“We trialed the first semi-cyclonic on a single well pad in 2017,” said Senior Production Engineer Shaun Ninan. “Later we brought on a six-well pad with conventional sand separators, and we couldn’t handle the sand. We rigged up a semi-cyclonic and didn’t see sand issues on our equipment. With many wells expected to come online, semi-cyclonics were most available, so we went forward with that option.”
Eagle Ford Field Supervisor Juan Benavides saw that being unable to exactly quantify produced sand made it difficult to efficiently manage flowback. “We cannot improve if we cannot measure,” he said. “We developed a tool to precisely measure how much sand is produced by the well and how much is carried over from the desander to production equipment.”
“We drill a lot of wells in the Eagle Ford,” said Francisco Gamarra, staff well intervention engineer. “As we see it now, this equipment will be for special cases where we think we’ll produce a lot of sand.”
In the last quarter of 2019, a prototype automated high-pressure sand separator was tested successfully in two new wells in Eagle Ford. The produced sand was dumped directly to an open top tank without human intervention and at minimum pressure. The automated sand separator proved to be safer, has the potential to reduce costs, and minimizes greenhouse emissions. The equipment is ready to continue testing in other assets.
The improved operational practices, sand measurement and interaction with suppliers, have reduced costs and decreased production losses. Going forward, the business unit will continue to focus on managing asset integrity, cost and production through best practices, technology, and collaboration.
ConocoPhillips’ Montney wells, located in northeast British Columbia, are currently in the late appraisal phase, so the team is working to better understand flow assurance and well performance issue that could affect initial predictions, including early life sand production.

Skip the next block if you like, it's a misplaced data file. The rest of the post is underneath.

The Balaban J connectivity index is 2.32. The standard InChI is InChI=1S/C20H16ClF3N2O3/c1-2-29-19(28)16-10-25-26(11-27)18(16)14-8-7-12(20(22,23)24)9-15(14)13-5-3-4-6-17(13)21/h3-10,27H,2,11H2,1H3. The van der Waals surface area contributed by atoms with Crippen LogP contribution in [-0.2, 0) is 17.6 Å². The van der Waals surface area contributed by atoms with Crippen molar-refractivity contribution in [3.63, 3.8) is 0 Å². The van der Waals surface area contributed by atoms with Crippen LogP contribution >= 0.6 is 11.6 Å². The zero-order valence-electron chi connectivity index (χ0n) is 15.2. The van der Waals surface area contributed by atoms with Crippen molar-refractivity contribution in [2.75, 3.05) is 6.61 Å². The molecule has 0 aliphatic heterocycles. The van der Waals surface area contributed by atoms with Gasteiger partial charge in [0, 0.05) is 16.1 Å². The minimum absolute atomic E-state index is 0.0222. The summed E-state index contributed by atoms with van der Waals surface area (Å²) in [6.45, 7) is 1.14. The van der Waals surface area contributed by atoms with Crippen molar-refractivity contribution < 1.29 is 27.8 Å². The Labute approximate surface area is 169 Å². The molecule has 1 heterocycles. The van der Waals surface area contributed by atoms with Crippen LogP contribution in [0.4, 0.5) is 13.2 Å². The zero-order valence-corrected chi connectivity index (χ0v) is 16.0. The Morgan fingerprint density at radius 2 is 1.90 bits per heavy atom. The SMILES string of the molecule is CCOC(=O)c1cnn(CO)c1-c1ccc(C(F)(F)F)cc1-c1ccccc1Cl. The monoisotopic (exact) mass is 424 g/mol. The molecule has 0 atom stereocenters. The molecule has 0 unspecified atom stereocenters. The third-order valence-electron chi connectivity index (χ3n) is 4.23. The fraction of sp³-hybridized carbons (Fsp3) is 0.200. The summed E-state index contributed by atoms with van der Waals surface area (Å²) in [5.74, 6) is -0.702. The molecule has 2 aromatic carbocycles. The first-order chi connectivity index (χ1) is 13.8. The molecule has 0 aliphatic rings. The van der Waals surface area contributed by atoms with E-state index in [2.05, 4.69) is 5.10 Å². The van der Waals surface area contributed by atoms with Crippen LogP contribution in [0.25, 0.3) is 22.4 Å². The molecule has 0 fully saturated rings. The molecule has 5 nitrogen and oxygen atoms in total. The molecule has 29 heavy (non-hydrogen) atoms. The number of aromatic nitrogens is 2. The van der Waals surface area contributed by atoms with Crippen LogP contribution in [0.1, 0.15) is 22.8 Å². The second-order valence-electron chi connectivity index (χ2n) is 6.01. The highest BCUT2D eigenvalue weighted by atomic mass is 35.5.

A major component of operating costs and risks during early well life is sand and solids management. A key strategy in developing Montney’s sand management plan is leveraging knowledge from the Lower 48 business units, industry peers, vendors and ConocoPhillips subject matter experts.
“We are using learnings and experience from others, along with field trials, to help us optimize sand removal technology selection and sand erosion prediction and minimization,” said Montney Infrastructure Specialist, Andy Daley. “We are evaluating a number of different sand removal technologies, including dual horizontal filter elements, semi-cyclonics and various cyclonic designs. We are completing trials of the equipment utilizing ultrasonic sand detectors and continuous pipe wall loss monitoring probes to assist with performance evaluations.”
An initial cyclonic trial on a legacy well in the first quarter of 2020 proved successful and, while further trials and reviews are ongoing, the team will transition to a cyclonic design for future wells.